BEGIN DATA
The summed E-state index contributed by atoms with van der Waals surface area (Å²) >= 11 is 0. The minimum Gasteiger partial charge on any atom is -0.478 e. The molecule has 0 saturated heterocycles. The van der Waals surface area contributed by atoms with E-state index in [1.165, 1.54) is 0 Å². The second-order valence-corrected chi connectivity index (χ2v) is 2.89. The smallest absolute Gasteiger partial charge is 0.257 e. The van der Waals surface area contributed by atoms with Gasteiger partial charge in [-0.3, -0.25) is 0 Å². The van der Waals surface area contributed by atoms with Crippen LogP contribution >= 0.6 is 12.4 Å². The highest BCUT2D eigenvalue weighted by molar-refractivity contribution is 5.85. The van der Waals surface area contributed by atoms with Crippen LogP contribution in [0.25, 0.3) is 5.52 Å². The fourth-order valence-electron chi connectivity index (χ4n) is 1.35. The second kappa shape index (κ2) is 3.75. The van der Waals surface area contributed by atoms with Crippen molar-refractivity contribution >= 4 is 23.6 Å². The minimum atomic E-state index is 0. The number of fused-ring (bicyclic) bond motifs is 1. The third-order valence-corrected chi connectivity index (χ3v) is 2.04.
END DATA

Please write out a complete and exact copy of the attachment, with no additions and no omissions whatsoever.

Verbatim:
The summed E-state index contributed by atoms with van der Waals surface area (Å²) >= 11 is 0. The minimum Gasteiger partial charge on any atom is -0.478 e. The molecule has 0 saturated heterocycles. The van der Waals surface area contributed by atoms with E-state index in [1.165, 1.54) is 0 Å². The second-order valence-corrected chi connectivity index (χ2v) is 2.89. The smallest absolute Gasteiger partial charge is 0.257 e. The van der Waals surface area contributed by atoms with Gasteiger partial charge in [-0.3, -0.25) is 0 Å². The van der Waals surface area contributed by atoms with Crippen LogP contribution >= 0.6 is 12.4 Å². The highest BCUT2D eigenvalue weighted by molar-refractivity contribution is 5.85. The van der Waals surface area contributed by atoms with Crippen LogP contribution in [0.25, 0.3) is 5.52 Å². The fourth-order valence-electron chi connectivity index (χ4n) is 1.35. The second kappa shape index (κ2) is 3.75. The van der Waals surface area contributed by atoms with Crippen molar-refractivity contribution >= 4 is 23.6 Å². The minimum atomic E-state index is 0. The number of fused-ring (bicyclic) bond motifs is 1. The third-order valence-corrected chi connectivity index (χ3v) is 2.04.